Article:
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NYFF Review: 'Araf' Stirs & Shocks In Equal Measure

  • By Gabe Toro
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  • October 3, 2012 9:57 AM
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  • 2 Comments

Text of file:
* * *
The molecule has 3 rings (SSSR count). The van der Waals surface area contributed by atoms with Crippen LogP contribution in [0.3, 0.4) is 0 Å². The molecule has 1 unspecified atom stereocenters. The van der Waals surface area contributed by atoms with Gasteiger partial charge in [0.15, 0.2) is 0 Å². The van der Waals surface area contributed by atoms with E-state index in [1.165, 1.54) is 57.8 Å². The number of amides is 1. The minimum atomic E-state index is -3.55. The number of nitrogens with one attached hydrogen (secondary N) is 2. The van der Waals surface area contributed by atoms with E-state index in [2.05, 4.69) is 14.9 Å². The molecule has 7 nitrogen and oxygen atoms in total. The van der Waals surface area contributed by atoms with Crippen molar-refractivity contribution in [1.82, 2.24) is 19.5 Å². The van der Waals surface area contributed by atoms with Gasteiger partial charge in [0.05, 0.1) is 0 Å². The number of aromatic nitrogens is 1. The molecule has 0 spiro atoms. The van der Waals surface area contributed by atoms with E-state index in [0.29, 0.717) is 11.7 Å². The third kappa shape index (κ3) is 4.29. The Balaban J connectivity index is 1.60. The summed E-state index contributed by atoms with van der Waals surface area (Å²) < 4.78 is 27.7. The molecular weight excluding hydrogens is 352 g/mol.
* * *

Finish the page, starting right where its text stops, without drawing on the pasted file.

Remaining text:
There isn’t much that can prepare you for the drastic second-half turn of “Araf,” an often-gorgeous drama playing in the Main Slate at the New York Film Festival. Evocative and somewhat alien in equal measure, “Araf” takes place in a withered Turkish countryside that might as well be another planet. We see the economic strife through the lava runoff that occurs in the very first shot of the film, lumbering out of a cauldron, spilling out onto the land. Though fairly mundane within the lives of the characters (one of whom is discussing sex in voiceover as the orange-red substance burns all that lies underneath it), it’s an introduction that rivals the eye-opening early shots of Ridley Scott’s “Prometheus,” though while it was that film’s high point, here it’s an example of a world dying while underdeveloped, neglected, managed and monitored by day laborers barely getting by on their own.

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